Tuesday, August 7, 2018

Thou Shalt Not Steal... Unless It's From An Insurance Company - Then It's Okay, Right?

I’m not sure how it happens but lately it seems more and more of my conversations wind up on the topic of insurance, insurance premiums and the inherent evil nature of the insurance industry.

Recently I was speaking with a friend who was all too happy to explain to me how unfair insurance was because it was so expensive.  Then the topic turned to how the insurance companies dial up their rates and charge more premiums just to line their own pockets while taking advantage of policyholders.  

Then I asked this person a question:  “If you owned a business and each month 10% of your inventory walked out the door without being paid for, how long could you stay in business without raising prices?”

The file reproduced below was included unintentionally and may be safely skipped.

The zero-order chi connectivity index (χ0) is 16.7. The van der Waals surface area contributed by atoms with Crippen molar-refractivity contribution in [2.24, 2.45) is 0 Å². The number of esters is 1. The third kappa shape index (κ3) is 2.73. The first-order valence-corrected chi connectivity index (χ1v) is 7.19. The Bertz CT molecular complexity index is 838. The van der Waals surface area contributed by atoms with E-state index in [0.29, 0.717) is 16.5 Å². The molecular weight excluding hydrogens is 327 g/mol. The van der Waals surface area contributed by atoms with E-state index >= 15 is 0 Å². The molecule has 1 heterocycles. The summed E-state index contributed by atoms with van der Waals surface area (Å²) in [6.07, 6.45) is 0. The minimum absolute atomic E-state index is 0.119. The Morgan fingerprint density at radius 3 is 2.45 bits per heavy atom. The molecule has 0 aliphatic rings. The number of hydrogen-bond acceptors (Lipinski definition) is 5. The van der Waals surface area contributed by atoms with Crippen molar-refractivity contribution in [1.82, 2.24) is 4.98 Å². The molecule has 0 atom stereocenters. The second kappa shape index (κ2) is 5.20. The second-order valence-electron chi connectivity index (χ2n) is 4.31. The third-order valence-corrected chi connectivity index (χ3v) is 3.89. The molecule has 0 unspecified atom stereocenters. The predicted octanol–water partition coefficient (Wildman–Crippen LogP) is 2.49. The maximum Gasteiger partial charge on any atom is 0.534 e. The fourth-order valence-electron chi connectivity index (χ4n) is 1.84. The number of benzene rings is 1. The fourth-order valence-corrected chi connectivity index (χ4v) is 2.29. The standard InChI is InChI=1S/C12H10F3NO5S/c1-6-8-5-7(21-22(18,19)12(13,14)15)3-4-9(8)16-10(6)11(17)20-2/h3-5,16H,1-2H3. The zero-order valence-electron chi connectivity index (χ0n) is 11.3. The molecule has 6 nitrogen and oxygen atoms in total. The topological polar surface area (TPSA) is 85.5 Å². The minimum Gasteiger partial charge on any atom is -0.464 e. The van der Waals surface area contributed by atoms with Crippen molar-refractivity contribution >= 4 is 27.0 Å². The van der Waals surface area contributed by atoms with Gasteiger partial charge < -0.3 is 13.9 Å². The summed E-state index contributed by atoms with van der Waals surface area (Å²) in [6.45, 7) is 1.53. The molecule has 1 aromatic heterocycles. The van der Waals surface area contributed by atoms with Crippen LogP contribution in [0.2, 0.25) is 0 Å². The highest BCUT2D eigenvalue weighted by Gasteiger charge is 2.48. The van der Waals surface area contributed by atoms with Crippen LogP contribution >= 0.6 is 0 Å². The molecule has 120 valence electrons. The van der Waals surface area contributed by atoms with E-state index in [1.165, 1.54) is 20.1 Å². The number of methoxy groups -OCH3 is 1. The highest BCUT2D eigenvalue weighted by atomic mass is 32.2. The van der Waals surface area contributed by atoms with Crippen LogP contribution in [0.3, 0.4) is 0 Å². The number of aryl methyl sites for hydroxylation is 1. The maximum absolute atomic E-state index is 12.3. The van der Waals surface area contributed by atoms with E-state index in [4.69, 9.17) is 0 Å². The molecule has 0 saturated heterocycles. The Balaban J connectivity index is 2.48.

The response was something along the lines of, “What?”

Insurance companies raise and lower rates for any number of reasons but rarely do they raise rates to screw policyholders or engage in profiteering.  More often than not, insurers adjust rates in response to economic or environmental factors that affect their ability to generate money to pay claims.

Some factors are high profile such as storms, fires, floods, etc… And others are not so obvious – such as fraud.

Depending on the statistics one chooses to believe, anywhere from 5% to 10% of claims filed with US insurers are fraudulent – with some insurers reporting fraud rates potentially as high as 20%.  This results in US insurance companies paying out anywhere from $80,000,000,000 to $300,000,000,000 in fraudulent claims across all lines of insurance.  That’s right -$80 Billion to $300 billion annually.